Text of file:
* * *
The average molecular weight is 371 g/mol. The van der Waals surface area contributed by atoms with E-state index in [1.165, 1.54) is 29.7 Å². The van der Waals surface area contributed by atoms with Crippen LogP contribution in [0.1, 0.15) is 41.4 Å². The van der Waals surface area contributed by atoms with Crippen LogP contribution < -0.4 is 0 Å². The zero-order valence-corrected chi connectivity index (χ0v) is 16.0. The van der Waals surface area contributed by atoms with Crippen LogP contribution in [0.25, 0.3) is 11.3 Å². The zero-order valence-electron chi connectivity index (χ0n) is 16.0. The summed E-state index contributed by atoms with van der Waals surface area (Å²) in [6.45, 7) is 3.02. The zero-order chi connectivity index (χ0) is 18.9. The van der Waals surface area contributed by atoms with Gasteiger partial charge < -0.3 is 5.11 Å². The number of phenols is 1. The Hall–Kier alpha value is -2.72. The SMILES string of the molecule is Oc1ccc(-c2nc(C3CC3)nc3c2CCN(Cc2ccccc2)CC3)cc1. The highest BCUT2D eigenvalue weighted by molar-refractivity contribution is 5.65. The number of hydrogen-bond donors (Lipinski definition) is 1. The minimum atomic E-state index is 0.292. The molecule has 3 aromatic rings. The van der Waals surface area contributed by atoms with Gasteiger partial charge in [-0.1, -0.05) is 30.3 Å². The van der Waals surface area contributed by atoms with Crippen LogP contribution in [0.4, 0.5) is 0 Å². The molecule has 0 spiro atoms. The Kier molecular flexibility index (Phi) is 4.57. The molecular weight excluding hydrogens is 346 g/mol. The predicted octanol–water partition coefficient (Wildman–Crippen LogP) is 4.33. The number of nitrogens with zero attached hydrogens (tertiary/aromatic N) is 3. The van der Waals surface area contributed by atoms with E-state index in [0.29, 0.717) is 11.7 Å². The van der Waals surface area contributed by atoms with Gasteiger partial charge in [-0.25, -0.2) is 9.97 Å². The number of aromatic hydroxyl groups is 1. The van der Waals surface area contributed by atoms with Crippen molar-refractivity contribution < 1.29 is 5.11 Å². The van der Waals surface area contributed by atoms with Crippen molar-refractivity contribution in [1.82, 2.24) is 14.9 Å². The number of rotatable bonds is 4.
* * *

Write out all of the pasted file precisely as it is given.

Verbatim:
The average molecular weight is 371 g/mol. The van der Waals surface area contributed by atoms with E-state index in [1.165, 1.54) is 29.7 Å². The van der Waals surface area contributed by atoms with Crippen LogP contribution in [0.1, 0.15) is 41.4 Å². The van der Waals surface area contributed by atoms with Crippen LogP contribution < -0.4 is 0 Å². The zero-order valence-corrected chi connectivity index (χ0v) is 16.0. The van der Waals surface area contributed by atoms with Crippen LogP contribution in [0.25, 0.3) is 11.3 Å². The zero-order valence-electron chi connectivity index (χ0n) is 16.0. The summed E-state index contributed by atoms with van der Waals surface area (Å²) in [6.45, 7) is 3.02. The zero-order chi connectivity index (χ0) is 18.9. The van der Waals surface area contributed by atoms with Gasteiger partial charge < -0.3 is 5.11 Å². The number of phenols is 1. The Hall–Kier alpha value is -2.72. The SMILES string of the molecule is Oc1ccc(-c2nc(C3CC3)nc3c2CCN(Cc2ccccc2)CC3)cc1. The highest BCUT2D eigenvalue weighted by molar-refractivity contribution is 5.65. The number of hydrogen-bond donors (Lipinski definition) is 1. The minimum atomic E-state index is 0.292. The molecule has 3 aromatic rings. The van der Waals surface area contributed by atoms with Gasteiger partial charge in [-0.1, -0.05) is 30.3 Å². The van der Waals surface area contributed by atoms with Crippen LogP contribution in [0.4, 0.5) is 0 Å². The molecule has 0 spiro atoms. The Kier molecular flexibility index (Phi) is 4.57. The molecular weight excluding hydrogens is 346 g/mol. The predicted octanol–water partition coefficient (Wildman–Crippen LogP) is 4.33. The number of nitrogens with zero attached hydrogens (tertiary/aromatic N) is 3. The van der Waals surface area contributed by atoms with E-state index in [0.29, 0.717) is 11.7 Å². The van der Waals surface area contributed by atoms with Gasteiger partial charge in [-0.25, -0.2) is 9.97 Å². The number of aromatic hydroxyl groups is 1. The van der Waals surface area contributed by atoms with Crippen molar-refractivity contribution < 1.29 is 5.11 Å². The van der Waals surface area contributed by atoms with Crippen molar-refractivity contribution in [1.82, 2.24) is 14.9 Å². The number of rotatable bonds is 4.